Updated: Mar 21, 2021
The South African National Biodiversity Institute (SANBI) is proud to release the National Biodiversity Assessment (NBA) 2018. The NBA is the primary tool for monitoring and reporting on the state of biodi- versity in South Africa, and is prepared as part of the SANBI mandate under the National Environmental Management: Biodiversity Act (Act 10 of 2004). The NBA allows us to take stock of what biodiversity we have and what condition it is in, which then informs South Africa’s strategic objec- tives and activities for managing and conserving biodiversity, as well as policies and strategies in sectors that rely on our natural resources. It helps us prioritise the often limited resources allocated for managing and conserving our biodiversity, and feeds into land-use planning and decision making at various scales. In addition, the NBA assists us with both our national and international reporting commitments. The NBA is not prescriptive in its priority actions going forward, as it presents a body of knowledge and evidence that can be adopted by government and civil society to inform outputs such as sector-specific summaries and action plans, research strategies, natural capital accounting and scenario planning.
The NBA focusses primarily on assessing biodiversity at the ecosystem and species level, and the two headline indicators of threat status and protection level are applied to both ecosystems and species in the four realms (terrestrial, inland aquatic, estuarine and marine) and in two cross-realm areas (the coast and South Africa’s sub- Antarctic territory). These established headline indicators provide a way of comparing results meaningfully across the realms, and a standardised framework that links with policy and legislation in South Africa to facilitate an effective interface between science and policy. Underlying the headline indicators is a wealth of geographically detailed information that can be applied at the provincial and local level.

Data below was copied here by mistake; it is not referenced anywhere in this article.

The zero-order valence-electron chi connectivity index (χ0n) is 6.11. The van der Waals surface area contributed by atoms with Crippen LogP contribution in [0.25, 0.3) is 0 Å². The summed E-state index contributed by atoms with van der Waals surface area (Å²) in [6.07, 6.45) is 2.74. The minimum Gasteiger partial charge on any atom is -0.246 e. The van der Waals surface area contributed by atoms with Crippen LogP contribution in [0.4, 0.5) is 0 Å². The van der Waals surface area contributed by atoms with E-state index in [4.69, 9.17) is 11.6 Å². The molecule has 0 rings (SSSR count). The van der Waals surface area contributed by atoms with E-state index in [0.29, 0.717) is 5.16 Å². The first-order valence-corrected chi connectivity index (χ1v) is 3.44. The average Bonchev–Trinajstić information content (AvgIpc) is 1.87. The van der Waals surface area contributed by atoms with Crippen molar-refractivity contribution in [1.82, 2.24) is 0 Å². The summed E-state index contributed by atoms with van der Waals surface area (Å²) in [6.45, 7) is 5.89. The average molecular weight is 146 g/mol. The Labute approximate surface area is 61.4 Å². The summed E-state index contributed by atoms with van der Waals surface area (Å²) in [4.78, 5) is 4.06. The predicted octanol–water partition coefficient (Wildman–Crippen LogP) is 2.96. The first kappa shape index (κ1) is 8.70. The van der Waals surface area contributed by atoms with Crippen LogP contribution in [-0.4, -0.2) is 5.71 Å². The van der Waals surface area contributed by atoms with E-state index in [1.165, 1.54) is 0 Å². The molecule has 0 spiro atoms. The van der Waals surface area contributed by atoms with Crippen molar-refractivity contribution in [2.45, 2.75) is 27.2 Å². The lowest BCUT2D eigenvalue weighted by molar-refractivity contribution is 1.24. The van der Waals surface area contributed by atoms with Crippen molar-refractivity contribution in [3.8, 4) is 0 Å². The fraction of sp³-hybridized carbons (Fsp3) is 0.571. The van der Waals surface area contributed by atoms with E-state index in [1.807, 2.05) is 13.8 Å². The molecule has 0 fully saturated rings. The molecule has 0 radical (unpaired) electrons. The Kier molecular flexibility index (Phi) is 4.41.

The NBA 2018 builds on the National Spatial Biodiversity Assessment 2004 and the NBA 2011. This provides us with a comprehensive picture of South Africa’s biodiversity threat status and protection level across time. Each NBA builds on decades of research and innovation by South African scientists, and makes that science available in a suitable form to users both inside and outside of the biodiversity sector.
Collaboration between multiple institutions and individuals is an essential part of the NBA process. Without the voluntary contributions from experts and institutions outside SANBI, the NBA would not be possible. Special mention is due to experts from the Council for Scientific and Industrial Research who led the inland aquatic and estuarine components, and experts from the Nelson Mandela University who led the work on the coast. Over 90 institutions have been involved in the NBA 2018, and more than 470 individuals have contributed an estimated 135 000 person hours, or 75 person years, of work. The collaborative process ensures that the best available science underpins the NBA, promotes collective ownership of the NBA products by the biodiversity community in South Africa, and helps ensure a common vision for action following the assessment.
The products of the NBA include this technical synthesis report, seven technical reports, various supplementary technical documents, maps and datasets, and several popular outputs, all of which are freely accessible to the public through the NBA website. Please join me in congratulating the many contributors to the NBA on this monumental body of work.
Ms Beryl Ferguson Board Chair: South African National Biodiversity Institute